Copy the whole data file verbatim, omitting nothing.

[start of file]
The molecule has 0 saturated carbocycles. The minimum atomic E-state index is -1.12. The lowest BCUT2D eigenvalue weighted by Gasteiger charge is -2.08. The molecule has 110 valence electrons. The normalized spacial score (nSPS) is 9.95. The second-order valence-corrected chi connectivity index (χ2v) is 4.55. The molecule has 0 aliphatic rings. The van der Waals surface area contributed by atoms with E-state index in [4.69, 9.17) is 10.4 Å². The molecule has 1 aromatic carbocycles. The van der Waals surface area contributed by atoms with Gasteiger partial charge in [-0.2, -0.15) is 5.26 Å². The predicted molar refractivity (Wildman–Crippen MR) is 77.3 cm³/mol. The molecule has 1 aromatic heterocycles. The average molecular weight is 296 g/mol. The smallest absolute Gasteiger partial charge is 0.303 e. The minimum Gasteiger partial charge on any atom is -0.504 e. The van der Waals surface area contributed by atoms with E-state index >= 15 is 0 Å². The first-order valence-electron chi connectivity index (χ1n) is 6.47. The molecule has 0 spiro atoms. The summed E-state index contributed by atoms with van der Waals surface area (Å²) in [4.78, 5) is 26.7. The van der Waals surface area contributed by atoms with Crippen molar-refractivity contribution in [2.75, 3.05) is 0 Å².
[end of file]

The molecule has 0 saturated carbocycles. The minimum atomic E-state index is -1.12. The lowest BCUT2D eigenvalue weighted by Gasteiger charge is -2.08. The molecule has 110 valence electrons. The normalized spacial score (nSPS) is 9.95. The second-order valence-corrected chi connectivity index (χ2v) is 4.55. The molecule has 0 aliphatic rings. The van der Waals surface area contributed by atoms with E-state index in [4.69, 9.17) is 10.4 Å². The molecule has 1 aromatic carbocycles. The van der Waals surface area contributed by atoms with Gasteiger partial charge in [-0.2, -0.15) is 5.26 Å². The predicted molar refractivity (Wildman–Crippen MR) is 77.3 cm³/mol. The molecule has 1 aromatic heterocycles. The average molecular weight is 296 g/mol. The smallest absolute Gasteiger partial charge is 0.303 e. The minimum Gasteiger partial charge on any atom is -0.504 e. The van der Waals surface area contributed by atoms with E-state index >= 15 is 0 Å². The first-order valence-electron chi connectivity index (χ1n) is 6.47. The molecule has 0 spiro atoms. The summed E-state index contributed by atoms with van der Waals surface area (Å²) in [4.78, 5) is 26.7. The van der Waals surface area contributed by atoms with Crippen molar-refractivity contribution in [2.75, 3.05) is 0 Å².